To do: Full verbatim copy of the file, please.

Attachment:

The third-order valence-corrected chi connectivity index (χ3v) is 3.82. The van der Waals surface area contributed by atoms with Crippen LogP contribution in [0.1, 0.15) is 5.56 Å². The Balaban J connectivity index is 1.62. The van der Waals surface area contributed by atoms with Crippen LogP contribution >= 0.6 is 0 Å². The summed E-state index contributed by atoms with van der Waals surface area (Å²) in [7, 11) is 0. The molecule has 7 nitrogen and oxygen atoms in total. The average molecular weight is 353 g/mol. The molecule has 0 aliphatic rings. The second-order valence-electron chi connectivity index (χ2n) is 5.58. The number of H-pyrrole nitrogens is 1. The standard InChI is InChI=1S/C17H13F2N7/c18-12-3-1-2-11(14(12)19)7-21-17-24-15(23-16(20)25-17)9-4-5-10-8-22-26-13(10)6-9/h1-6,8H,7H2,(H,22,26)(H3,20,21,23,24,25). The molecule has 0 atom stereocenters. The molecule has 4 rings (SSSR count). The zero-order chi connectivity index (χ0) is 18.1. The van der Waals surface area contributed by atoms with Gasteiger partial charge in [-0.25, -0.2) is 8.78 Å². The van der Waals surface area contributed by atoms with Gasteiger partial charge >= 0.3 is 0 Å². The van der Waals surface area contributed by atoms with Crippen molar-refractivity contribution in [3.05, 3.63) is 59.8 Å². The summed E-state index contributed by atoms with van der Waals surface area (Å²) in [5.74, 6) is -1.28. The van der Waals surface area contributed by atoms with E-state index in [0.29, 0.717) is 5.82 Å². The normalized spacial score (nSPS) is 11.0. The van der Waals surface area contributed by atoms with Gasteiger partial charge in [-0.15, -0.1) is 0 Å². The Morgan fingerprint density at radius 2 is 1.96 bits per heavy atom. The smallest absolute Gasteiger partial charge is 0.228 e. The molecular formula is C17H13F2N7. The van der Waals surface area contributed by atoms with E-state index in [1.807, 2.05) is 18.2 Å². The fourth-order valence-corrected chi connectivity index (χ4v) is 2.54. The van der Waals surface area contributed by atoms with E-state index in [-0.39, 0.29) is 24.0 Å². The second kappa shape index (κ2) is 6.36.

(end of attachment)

The third-order valence-corrected chi connectivity index (χ3v) is 3.82. The van der Waals surface area contributed by atoms with Crippen LogP contribution in [0.1, 0.15) is 5.56 Å². The Balaban J connectivity index is 1.62. The van der Waals surface area contributed by atoms with Crippen LogP contribution >= 0.6 is 0 Å². The summed E-state index contributed by atoms with van der Waals surface area (Å²) in [7, 11) is 0. The molecule has 7 nitrogen and oxygen atoms in total. The average molecular weight is 353 g/mol. The molecule has 0 aliphatic rings. The second-order valence-electron chi connectivity index (χ2n) is 5.58. The number of H-pyrrole nitrogens is 1. The standard InChI is InChI=1S/C17H13F2N7/c18-12-3-1-2-11(14(12)19)7-21-17-24-15(23-16(20)25-17)9-4-5-10-8-22-26-13(10)6-9/h1-6,8H,7H2,(H,22,26)(H3,20,21,23,24,25). The molecule has 0 atom stereocenters. The molecule has 4 rings (SSSR count). The zero-order chi connectivity index (χ0) is 18.1. The van der Waals surface area contributed by atoms with Gasteiger partial charge in [-0.25, -0.2) is 8.78 Å². The van der Waals surface area contributed by atoms with Gasteiger partial charge >= 0.3 is 0 Å². The van der Waals surface area contributed by atoms with Crippen molar-refractivity contribution in [3.05, 3.63) is 59.8 Å². The summed E-state index contributed by atoms with van der Waals surface area (Å²) in [5.74, 6) is -1.28. The van der Waals surface area contributed by atoms with E-state index in [0.29, 0.717) is 5.82 Å². The normalized spacial score (nSPS) is 11.0. The van der Waals surface area contributed by atoms with Gasteiger partial charge in [-0.15, -0.1) is 0 Å². The Morgan fingerprint density at radius 2 is 1.96 bits per heavy atom. The smallest absolute Gasteiger partial charge is 0.228 e. The molecular formula is C17H13F2N7. The van der Waals surface area contributed by atoms with E-state index in [1.807, 2.05) is 18.2 Å². The fourth-order valence-corrected chi connectivity index (χ4v) is 2.54. The van der Waals surface area contributed by atoms with E-state index in [-0.39, 0.29) is 24.0 Å². The second kappa shape index (κ2) is 6.36.